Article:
Wednesday, February 08, 2012

Started something new

I realized yesterday afternoon that I give an exam Friday, I give another one next Tuesday. (Yes, I give an exam on Valentine's Day, and if any student complains about that, they will feel the heat of my disdain). So I needed something simple enough to work on. (I have proven to myself that basketweave stitch doesn't work. And most of the other projects I have going either require similar levels of concentration, or, like the blanket, would just be unwieldy to haul with me).

So I dug out some novelty yarn I bought on my last Hobby Lobby jaunt. Normally I'm not a big fan of novelty yarns...I don't care for the furry yarns that much, unless I'm making a critter, and a lot of the other novelty yarns feel kind of plasticky.

I liked this one, though. It's called "Diva" and it's a wool/acrylic blend (mostly acrylic, but they must have come up with different ways of processing the fiber of late - this one feels almost a bit like Tencel rather than that hardish/plasticky feel like some of the Red Heart acrylics). It also has tiny sequins that are threaded onto one of the plies. The color is called "Scottish Heather" and it's an ombre that ranges from purple to green (with a bit of brown to make the transition work).

So: colors I like. Texture that doesn't make me go "ick." Evocative color name. And sparklies.

So I bought three skeins (total yardage: 560), with the thought of making a simple big scarf/shawl thing. (It's a worsted-weight yarn, so 560 should be enough for what I have in mind).

I started it last night - just something dead-simple, so the striping tendency would show and the sequins wouldn't get in the way too much. I cast on 100 sts (onto a size 8 needle), knit seven rows in garter stitch, then shifted to stockinette - but am keeping the first five and last five stitches of the row in garter stitch so the thing won't be so prone to curl when it's done. (Stockinette curls; garter lies flat. Of course, stockinette is pretty and smooth and garter isn't; you can't have everything).

I'm even getting to use a couple of the cool stitch markers my pony-swap person sent me. (I don't really NEED them to remember to set off those five stitches, but if I'm knitting-by-feel like I do when I invigilate, it's helpful to have the marker as a reminder.) I didn't realize it at first but the markers she sent are ones she made, and they're based on the Mane Six plus the two princesses: so the color of the beads used are based on coat color/mane color/sometimes eye color, and Celestia's marker has a bead with a sun on it, and Luna's a bead with a crescent moon. So I employed the "Rarity" and the "Luna" stitch markers (the colors kind of go together and they're my favorite color combos of the markers) to mark the garter stitches.

(For the non-knitters: here are some pictures of fancy stitch markers on Etsy. They're one of those things you don't really NEED - you can make do with loops of yarn or safety pins or paperclips - but they make it nice. They're just one of those NICE little things that makes life more fun. I have a lot of stitch markers, most of them gifts from different people).

I'm calling the shawl the "Big Stupid Rectangle" or BSR. Because it's going to be big, it's a rectangle, and you can knit on it when you're so tired it makes you too stupid to work on anything more taxing.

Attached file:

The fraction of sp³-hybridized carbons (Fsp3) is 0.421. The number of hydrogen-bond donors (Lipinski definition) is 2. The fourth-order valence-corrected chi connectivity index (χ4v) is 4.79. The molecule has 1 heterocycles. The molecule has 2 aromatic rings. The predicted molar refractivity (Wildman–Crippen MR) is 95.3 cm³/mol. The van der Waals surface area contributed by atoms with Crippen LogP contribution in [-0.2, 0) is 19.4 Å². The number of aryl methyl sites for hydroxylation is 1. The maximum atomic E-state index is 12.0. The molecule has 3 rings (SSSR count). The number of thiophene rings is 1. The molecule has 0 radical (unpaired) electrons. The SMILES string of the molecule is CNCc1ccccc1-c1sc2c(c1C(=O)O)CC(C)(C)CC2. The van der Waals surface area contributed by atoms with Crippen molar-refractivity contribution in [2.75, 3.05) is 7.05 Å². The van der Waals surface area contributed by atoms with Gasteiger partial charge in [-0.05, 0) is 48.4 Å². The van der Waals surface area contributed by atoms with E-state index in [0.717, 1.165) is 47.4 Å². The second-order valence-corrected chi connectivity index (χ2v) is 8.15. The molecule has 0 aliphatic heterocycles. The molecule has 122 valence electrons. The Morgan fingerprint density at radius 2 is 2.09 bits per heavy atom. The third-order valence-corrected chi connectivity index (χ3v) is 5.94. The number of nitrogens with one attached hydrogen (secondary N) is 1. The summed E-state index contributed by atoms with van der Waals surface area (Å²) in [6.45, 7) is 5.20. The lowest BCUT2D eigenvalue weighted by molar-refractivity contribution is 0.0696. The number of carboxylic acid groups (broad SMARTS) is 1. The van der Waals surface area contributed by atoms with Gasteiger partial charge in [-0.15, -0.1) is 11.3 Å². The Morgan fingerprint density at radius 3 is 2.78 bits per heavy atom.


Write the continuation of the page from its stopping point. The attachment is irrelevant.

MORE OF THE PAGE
When I dubbed it that, it fired off a neuron in my brain: didn't someone have a pattern they called the Stupid Baby Sweater or suchlike?

As it turns out, yes: Maggie Righetti, in "Knitting in Plain English" gives a pattern for the "Dumb Baby Sweater" and the "Stupid Baby Bonnet." (The joke being, I suppose, it's not clear which noun that adjective modifies*. Until you read her description and learn that neither object is "a thing of beauty" and that she doesn't really care if her students don't have access to a baby to give the finished sweater to (she reports one person gave it to a little boy for his dog to wear)...but that the patterns contain a lot of the basics a beginning knitter would eventually need to know, but done in small-scale, so that you're not ARRRRGH BORED trying to learn to knit on an adult-sized sweater).

(*I suspect that kind of little linguistic joke is a lot less common in languages where the nouns are clearly gendered and there has to be adjectival in French or German. (In fact, if I remember correctly, in French some adjectives mean something slightly different depending on whether they're placed BEFORE or AFTER the noun they modify...again, if I am remembering my high-school French, brave is one of those adjectives...

ETA: yes, I remember correctly, though the change in meaning is more regular than what I remembered: figurative meaning goes before, literal meaning goes after...)


L.L. said...

I've found that YMMV with the Redheart yarns. Some are soft and stretchy, others have the hard, "squeaky" effect.

Joan said...

I have to thank you for providing the link to the Learning French website. The longer I live here (France), the more I find that I don't know! You would think that after all these years gender wouldn't still be such a crapshoot...

Spike said...

I learned to knit on a baby sweater, and that was the BEST experience I could have asked for.

Once I'd finished it, I felt as if I could take on ANY project and make it make sense. Ribbing? Check. Decreases? Check. Seaming? Check. Knitting in the round (the neck ribbing was knit round after the shoulder seams) Check.

I cannot imagine learning on a garter stitch scarf. After the first couple of inches, it would probably be set aside forever.

Anonymous said...

I'm starting a shawl in the Scottish heather tomorrow when my vacation starts. Mine is going to be a simple, crocheted shawl probably either a half double crochet or maybe a v-stitch. I haven't decided yet. I am totally with you on the color/feel of the diva yarn. I am so looking forward to wearing it too.